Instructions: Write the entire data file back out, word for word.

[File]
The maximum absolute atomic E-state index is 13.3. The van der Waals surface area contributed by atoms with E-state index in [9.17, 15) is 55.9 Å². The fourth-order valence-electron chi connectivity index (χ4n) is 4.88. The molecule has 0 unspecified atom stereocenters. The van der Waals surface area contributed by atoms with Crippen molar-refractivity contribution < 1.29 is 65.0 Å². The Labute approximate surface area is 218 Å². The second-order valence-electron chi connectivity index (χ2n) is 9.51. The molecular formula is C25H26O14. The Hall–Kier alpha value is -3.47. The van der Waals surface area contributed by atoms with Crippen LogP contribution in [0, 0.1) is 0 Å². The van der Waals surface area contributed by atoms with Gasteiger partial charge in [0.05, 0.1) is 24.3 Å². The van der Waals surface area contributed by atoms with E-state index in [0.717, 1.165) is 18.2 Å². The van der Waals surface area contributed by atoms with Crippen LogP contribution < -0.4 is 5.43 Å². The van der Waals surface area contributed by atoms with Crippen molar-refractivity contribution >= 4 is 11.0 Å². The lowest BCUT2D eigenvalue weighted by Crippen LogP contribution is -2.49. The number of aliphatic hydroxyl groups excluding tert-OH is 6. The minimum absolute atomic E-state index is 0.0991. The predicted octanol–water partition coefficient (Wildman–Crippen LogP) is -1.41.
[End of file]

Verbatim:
The maximum absolute atomic E-state index is 13.3. The van der Waals surface area contributed by atoms with E-state index in [9.17, 15) is 55.9 Å². The fourth-order valence-electron chi connectivity index (χ4n) is 4.88. The molecule has 0 unspecified atom stereocenters. The van der Waals surface area contributed by atoms with Crippen molar-refractivity contribution < 1.29 is 65.0 Å². The Labute approximate surface area is 218 Å². The second-order valence-electron chi connectivity index (χ2n) is 9.51. The molecular formula is C25H26O14. The Hall–Kier alpha value is -3.47. The van der Waals surface area contributed by atoms with Crippen LogP contribution in [0, 0.1) is 0 Å². The van der Waals surface area contributed by atoms with Gasteiger partial charge in [0.05, 0.1) is 24.3 Å². The van der Waals surface area contributed by atoms with E-state index in [0.717, 1.165) is 18.2 Å². The van der Waals surface area contributed by atoms with Crippen LogP contribution < -0.4 is 5.43 Å². The van der Waals surface area contributed by atoms with Crippen molar-refractivity contribution >= 4 is 11.0 Å². The lowest BCUT2D eigenvalue weighted by Crippen LogP contribution is -2.49. The number of aliphatic hydroxyl groups excluding tert-OH is 6. The minimum absolute atomic E-state index is 0.0991. The predicted octanol–water partition coefficient (Wildman–Crippen LogP) is -1.41.